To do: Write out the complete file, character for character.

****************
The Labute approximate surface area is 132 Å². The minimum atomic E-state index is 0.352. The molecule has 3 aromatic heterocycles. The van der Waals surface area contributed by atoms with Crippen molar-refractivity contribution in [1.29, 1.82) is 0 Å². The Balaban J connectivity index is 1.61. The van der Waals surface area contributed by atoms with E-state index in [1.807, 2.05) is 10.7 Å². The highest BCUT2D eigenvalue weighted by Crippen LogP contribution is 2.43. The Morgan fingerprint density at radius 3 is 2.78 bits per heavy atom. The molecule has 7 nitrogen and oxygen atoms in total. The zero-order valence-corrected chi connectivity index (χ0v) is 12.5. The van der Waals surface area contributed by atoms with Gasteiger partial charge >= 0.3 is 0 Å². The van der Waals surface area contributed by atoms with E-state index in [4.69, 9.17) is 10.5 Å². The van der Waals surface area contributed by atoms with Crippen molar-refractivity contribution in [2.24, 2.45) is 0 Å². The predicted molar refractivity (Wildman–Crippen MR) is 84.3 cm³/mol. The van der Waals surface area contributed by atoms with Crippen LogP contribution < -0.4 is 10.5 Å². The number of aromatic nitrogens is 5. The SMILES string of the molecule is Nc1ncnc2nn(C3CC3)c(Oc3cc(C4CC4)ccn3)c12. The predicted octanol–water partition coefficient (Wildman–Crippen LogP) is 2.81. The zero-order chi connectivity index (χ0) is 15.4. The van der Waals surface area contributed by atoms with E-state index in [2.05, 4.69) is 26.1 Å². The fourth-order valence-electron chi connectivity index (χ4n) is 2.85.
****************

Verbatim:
The Labute approximate surface area is 132 Å². The minimum atomic E-state index is 0.352. The molecule has 3 aromatic heterocycles. The van der Waals surface area contributed by atoms with Crippen molar-refractivity contribution in [1.29, 1.82) is 0 Å². The Balaban J connectivity index is 1.61. The van der Waals surface area contributed by atoms with E-state index in [1.807, 2.05) is 10.7 Å². The highest BCUT2D eigenvalue weighted by Crippen LogP contribution is 2.43. The Morgan fingerprint density at radius 3 is 2.78 bits per heavy atom. The molecule has 7 nitrogen and oxygen atoms in total. The zero-order valence-corrected chi connectivity index (χ0v) is 12.5. The van der Waals surface area contributed by atoms with Gasteiger partial charge >= 0.3 is 0 Å². The van der Waals surface area contributed by atoms with E-state index in [4.69, 9.17) is 10.5 Å². The van der Waals surface area contributed by atoms with Crippen molar-refractivity contribution in [2.24, 2.45) is 0 Å². The predicted molar refractivity (Wildman–Crippen MR) is 84.3 cm³/mol. The van der Waals surface area contributed by atoms with Crippen LogP contribution < -0.4 is 10.5 Å². The number of aromatic nitrogens is 5. The SMILES string of the molecule is Nc1ncnc2nn(C3CC3)c(Oc3cc(C4CC4)ccn3)c12. The predicted octanol–water partition coefficient (Wildman–Crippen LogP) is 2.81. The zero-order chi connectivity index (χ0) is 15.4. The van der Waals surface area contributed by atoms with E-state index in [2.05, 4.69) is 26.1 Å². The fourth-order valence-electron chi connectivity index (χ4n) is 2.85.